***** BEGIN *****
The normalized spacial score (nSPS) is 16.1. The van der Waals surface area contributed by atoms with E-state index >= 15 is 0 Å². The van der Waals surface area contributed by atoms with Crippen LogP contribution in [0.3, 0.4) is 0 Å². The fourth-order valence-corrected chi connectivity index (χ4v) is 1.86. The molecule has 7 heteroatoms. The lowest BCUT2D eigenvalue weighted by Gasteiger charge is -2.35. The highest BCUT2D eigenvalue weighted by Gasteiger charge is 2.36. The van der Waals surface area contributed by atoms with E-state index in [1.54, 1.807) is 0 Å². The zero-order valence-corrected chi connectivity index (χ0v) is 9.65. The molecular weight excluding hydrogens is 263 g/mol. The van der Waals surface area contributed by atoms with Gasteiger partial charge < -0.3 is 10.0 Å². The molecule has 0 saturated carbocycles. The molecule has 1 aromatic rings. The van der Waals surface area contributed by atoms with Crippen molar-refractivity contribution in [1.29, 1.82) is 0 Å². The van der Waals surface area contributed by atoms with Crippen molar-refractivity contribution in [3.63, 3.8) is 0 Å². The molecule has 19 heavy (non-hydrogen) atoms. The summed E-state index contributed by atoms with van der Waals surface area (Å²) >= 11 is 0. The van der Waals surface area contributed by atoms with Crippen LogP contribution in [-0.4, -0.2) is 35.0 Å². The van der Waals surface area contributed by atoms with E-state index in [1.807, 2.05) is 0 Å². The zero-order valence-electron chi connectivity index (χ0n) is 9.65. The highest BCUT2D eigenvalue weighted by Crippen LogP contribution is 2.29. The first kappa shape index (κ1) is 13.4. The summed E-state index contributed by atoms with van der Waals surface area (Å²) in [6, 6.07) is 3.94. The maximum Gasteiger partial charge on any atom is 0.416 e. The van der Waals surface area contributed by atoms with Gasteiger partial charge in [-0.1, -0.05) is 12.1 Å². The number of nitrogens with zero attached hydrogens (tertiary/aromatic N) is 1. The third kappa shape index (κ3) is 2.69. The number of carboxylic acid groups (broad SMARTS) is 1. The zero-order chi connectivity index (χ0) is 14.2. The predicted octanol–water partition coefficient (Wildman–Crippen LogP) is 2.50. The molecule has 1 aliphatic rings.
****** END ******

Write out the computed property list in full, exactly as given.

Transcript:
The normalized spacial score (nSPS) is 16.1. The van der Waals surface area contributed by atoms with E-state index >= 15 is 0 Å². The van der Waals surface area contributed by atoms with Crippen LogP contribution in [0.3, 0.4) is 0 Å². The fourth-order valence-corrected chi connectivity index (χ4v) is 1.86. The molecule has 7 heteroatoms. The lowest BCUT2D eigenvalue weighted by Gasteiger charge is -2.35. The highest BCUT2D eigenvalue weighted by Gasteiger charge is 2.36. The van der Waals surface area contributed by atoms with E-state index in [1.54, 1.807) is 0 Å². The zero-order valence-corrected chi connectivity index (χ0v) is 9.65. The molecular weight excluding hydrogens is 263 g/mol. The van der Waals surface area contributed by atoms with Gasteiger partial charge < -0.3 is 10.0 Å². The molecule has 0 saturated carbocycles. The molecule has 1 aromatic rings. The van der Waals surface area contributed by atoms with Crippen molar-refractivity contribution in [1.29, 1.82) is 0 Å². The van der Waals surface area contributed by atoms with Crippen molar-refractivity contribution in [3.63, 3.8) is 0 Å². The molecule has 19 heavy (non-hydrogen) atoms. The summed E-state index contributed by atoms with van der Waals surface area (Å²) >= 11 is 0. The van der Waals surface area contributed by atoms with Crippen LogP contribution in [-0.4, -0.2) is 35.0 Å². The van der Waals surface area contributed by atoms with E-state index in [1.807, 2.05) is 0 Å². The zero-order valence-electron chi connectivity index (χ0n) is 9.65. The highest BCUT2D eigenvalue weighted by Crippen LogP contribution is 2.29. The first kappa shape index (κ1) is 13.4. The summed E-state index contributed by atoms with van der Waals surface area (Å²) in [6, 6.07) is 3.94. The maximum Gasteiger partial charge on any atom is 0.416 e. The van der Waals surface area contributed by atoms with Gasteiger partial charge in [-0.1, -0.05) is 12.1 Å². The number of nitrogens with zero attached hydrogens (tertiary/aromatic N) is 1. The third kappa shape index (κ3) is 2.69. The number of carboxylic acid groups (broad SMARTS) is 1. The zero-order chi connectivity index (χ0) is 14.2. The predicted octanol–water partition coefficient (Wildman–Crippen LogP) is 2.50. The molecule has 1 aliphatic rings.